A full bibliography of Zinsser’s writings is appended to Simeon Burt Wolbach’s memoir in Biographical Memoirs. National Academy of Sciences, 24 (1947), 323-360.
II. Secondary Literature. In addition to the Wolbach memoir, other valuable obituaries include those of S. Bayne-Jones, in Archives of Pathology,31 (1941), 269-280; J. F. Enders, in Harvard Medical Alumni Bulletin,15 no. 1 (1940), supp., 1-15; J. H. Mueller, in Journal of Bacteriology,40 (1940), 747-753. Zinsser’s contributions to the study of typhus were summarized by P. K. Olitsky, “Hans Zinsser and His Studies on Typhus Fever,” in Journal of the American Medical Association, 116 (1941), 907-912.
William F. Bynum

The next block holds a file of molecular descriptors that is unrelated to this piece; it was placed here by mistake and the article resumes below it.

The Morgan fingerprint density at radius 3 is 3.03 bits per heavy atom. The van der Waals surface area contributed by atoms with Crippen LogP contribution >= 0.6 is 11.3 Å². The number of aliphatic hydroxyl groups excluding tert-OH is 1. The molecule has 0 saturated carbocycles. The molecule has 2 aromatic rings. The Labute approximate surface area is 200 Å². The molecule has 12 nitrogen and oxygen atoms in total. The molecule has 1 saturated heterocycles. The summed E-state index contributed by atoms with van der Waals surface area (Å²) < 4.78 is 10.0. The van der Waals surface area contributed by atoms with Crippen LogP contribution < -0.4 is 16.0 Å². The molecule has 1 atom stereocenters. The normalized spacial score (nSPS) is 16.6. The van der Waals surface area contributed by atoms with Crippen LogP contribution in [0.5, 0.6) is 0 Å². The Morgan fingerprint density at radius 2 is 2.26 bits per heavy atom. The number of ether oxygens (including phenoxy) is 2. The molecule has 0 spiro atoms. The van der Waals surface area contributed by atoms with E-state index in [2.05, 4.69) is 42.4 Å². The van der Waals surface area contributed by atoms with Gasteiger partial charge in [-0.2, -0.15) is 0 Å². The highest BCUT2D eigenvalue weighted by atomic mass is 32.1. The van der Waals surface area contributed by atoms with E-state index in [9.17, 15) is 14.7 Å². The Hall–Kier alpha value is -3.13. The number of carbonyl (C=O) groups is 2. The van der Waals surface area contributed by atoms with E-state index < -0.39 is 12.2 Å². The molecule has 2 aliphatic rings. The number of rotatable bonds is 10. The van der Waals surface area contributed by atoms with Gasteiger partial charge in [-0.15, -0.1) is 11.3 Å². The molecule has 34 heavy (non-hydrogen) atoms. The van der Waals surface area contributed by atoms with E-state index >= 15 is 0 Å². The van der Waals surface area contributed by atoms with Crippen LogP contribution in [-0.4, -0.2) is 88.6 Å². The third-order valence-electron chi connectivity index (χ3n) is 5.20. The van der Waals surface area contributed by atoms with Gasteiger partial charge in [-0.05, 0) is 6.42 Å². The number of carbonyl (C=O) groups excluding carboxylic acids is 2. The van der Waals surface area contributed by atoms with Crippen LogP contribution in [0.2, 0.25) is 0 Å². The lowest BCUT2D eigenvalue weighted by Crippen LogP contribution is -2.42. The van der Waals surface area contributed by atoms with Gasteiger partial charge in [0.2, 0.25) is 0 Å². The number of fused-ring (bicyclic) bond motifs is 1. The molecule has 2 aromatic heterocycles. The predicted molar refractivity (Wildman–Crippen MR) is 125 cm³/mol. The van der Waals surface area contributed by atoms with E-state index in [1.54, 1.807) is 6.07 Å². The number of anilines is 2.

Hans Zinsser (zĬns´ər), 1878–1940, American bacteriologist, b. New York City, grad. Columbia (B.A., 1899; M.D., 1903). He was professor of bacteriology at Stanford (1911–13), Columbia (1913–23), and Harvard medical school (from 1923). A noted epidemiologist, he was a leader in combating typhus and served with the American Red Cross sanitary commission during the 1915 typhus epidemic in Serbia and with the League of Nations sanitary commission (1923) in the USSR. Zinsser isolated the germ of the European type of typhus, and with his colleagues at Harvard, he developed (1940) a method for mass production of the vaccine. He wrote a popular work on typhus, Rats, Lice, and History (1935); several textbooks, including Infection and Resistance (1914; 4th ed. rev., Resistance to Infectious Disease, 1931; 5th ed. rev., Immunity, 1939); and the autobiographical As I Remember Him (1940).